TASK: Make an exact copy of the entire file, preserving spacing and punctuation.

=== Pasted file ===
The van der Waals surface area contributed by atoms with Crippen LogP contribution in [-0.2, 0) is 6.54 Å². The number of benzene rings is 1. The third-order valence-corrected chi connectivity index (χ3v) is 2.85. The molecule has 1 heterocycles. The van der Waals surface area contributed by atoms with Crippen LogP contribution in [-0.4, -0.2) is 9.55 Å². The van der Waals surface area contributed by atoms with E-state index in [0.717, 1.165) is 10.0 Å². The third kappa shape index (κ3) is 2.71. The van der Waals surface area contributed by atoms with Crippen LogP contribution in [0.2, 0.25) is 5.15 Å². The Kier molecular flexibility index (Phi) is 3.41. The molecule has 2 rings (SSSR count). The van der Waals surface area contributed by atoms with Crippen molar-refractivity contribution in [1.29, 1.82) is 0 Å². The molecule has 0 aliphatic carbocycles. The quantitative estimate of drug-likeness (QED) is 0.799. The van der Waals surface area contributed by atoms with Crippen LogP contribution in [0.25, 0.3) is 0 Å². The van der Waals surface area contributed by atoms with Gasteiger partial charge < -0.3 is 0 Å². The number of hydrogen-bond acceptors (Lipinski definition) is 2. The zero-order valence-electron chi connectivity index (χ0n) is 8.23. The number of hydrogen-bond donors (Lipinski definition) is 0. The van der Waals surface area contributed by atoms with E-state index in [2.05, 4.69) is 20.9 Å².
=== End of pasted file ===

The van der Waals surface area contributed by atoms with Crippen LogP contribution in [-0.2, 0) is 6.54 Å². The number of benzene rings is 1. The third-order valence-corrected chi connectivity index (χ3v) is 2.85. The molecule has 1 heterocycles. The van der Waals surface area contributed by atoms with Crippen LogP contribution in [-0.4, -0.2) is 9.55 Å². The van der Waals surface area contributed by atoms with E-state index in [0.717, 1.165) is 10.0 Å². The third kappa shape index (κ3) is 2.71. The van der Waals surface area contributed by atoms with Crippen LogP contribution in [0.2, 0.25) is 5.15 Å². The Kier molecular flexibility index (Phi) is 3.41. The molecule has 2 rings (SSSR count). The van der Waals surface area contributed by atoms with Crippen molar-refractivity contribution in [1.29, 1.82) is 0 Å². The molecule has 0 aliphatic carbocycles. The quantitative estimate of drug-likeness (QED) is 0.799. The van der Waals surface area contributed by atoms with Crippen LogP contribution in [0.25, 0.3) is 0 Å². The van der Waals surface area contributed by atoms with Gasteiger partial charge < -0.3 is 0 Å². The number of hydrogen-bond acceptors (Lipinski definition) is 2. The zero-order valence-electron chi connectivity index (χ0n) is 8.23. The number of hydrogen-bond donors (Lipinski definition) is 0. The van der Waals surface area contributed by atoms with E-state index in [2.05, 4.69) is 20.9 Å².